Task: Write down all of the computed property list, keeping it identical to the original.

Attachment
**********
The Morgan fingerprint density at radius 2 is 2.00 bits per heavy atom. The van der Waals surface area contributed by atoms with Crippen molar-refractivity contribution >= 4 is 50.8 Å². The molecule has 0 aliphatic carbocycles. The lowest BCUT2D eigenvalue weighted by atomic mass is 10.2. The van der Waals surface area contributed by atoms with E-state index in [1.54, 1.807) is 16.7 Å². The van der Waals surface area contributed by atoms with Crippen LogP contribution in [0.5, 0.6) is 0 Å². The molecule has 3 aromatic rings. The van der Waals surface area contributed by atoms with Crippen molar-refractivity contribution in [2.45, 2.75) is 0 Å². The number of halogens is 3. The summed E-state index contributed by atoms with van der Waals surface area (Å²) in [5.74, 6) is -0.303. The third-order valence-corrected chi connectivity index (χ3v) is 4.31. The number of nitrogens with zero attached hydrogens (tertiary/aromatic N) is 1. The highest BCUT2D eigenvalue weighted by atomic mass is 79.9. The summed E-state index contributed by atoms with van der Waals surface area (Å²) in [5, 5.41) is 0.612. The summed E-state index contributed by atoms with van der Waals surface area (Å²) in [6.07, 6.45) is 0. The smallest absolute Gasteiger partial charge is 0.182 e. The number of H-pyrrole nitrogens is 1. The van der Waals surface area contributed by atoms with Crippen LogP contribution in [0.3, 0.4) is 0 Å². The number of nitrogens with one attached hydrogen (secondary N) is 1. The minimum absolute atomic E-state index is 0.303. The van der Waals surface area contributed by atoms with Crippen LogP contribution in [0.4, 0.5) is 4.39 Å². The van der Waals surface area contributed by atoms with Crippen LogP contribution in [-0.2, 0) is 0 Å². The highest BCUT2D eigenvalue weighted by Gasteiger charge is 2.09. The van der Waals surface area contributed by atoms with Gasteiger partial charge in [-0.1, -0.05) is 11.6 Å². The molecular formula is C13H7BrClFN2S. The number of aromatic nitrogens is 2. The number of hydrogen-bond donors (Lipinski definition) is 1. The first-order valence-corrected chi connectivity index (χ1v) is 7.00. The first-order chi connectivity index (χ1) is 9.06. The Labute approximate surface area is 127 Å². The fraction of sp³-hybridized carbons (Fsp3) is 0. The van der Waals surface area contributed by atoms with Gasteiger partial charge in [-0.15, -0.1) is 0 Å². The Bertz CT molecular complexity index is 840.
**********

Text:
The Morgan fingerprint density at radius 2 is 2.00 bits per heavy atom. The van der Waals surface area contributed by atoms with Crippen molar-refractivity contribution >= 4 is 50.8 Å². The molecule has 0 aliphatic carbocycles. The lowest BCUT2D eigenvalue weighted by atomic mass is 10.2. The van der Waals surface area contributed by atoms with E-state index in [1.54, 1.807) is 16.7 Å². The van der Waals surface area contributed by atoms with Crippen LogP contribution in [0.5, 0.6) is 0 Å². The molecule has 3 aromatic rings. The van der Waals surface area contributed by atoms with Crippen molar-refractivity contribution in [2.45, 2.75) is 0 Å². The number of halogens is 3. The summed E-state index contributed by atoms with van der Waals surface area (Å²) in [5.74, 6) is -0.303. The third-order valence-corrected chi connectivity index (χ3v) is 4.31. The number of nitrogens with zero attached hydrogens (tertiary/aromatic N) is 1. The highest BCUT2D eigenvalue weighted by atomic mass is 79.9. The summed E-state index contributed by atoms with van der Waals surface area (Å²) in [5, 5.41) is 0.612. The summed E-state index contributed by atoms with van der Waals surface area (Å²) in [6.07, 6.45) is 0. The smallest absolute Gasteiger partial charge is 0.182 e. The number of H-pyrrole nitrogens is 1. The van der Waals surface area contributed by atoms with Crippen LogP contribution in [0.3, 0.4) is 0 Å². The number of nitrogens with one attached hydrogen (secondary N) is 1. The minimum absolute atomic E-state index is 0.303. The van der Waals surface area contributed by atoms with Crippen LogP contribution in [0.4, 0.5) is 4.39 Å². The van der Waals surface area contributed by atoms with Crippen LogP contribution in [-0.2, 0) is 0 Å². The highest BCUT2D eigenvalue weighted by Gasteiger charge is 2.09. The van der Waals surface area contributed by atoms with Gasteiger partial charge in [-0.1, -0.05) is 11.6 Å². The molecular formula is C13H7BrClFN2S. The number of aromatic nitrogens is 2. The number of hydrogen-bond donors (Lipinski definition) is 1. The first-order valence-corrected chi connectivity index (χ1v) is 7.00. The first-order chi connectivity index (χ1) is 9.06. The Labute approximate surface area is 127 Å². The fraction of sp³-hybridized carbons (Fsp3) is 0. The van der Waals surface area contributed by atoms with Gasteiger partial charge in [-0.15, -0.1) is 0 Å². The Bertz CT molecular complexity index is 840.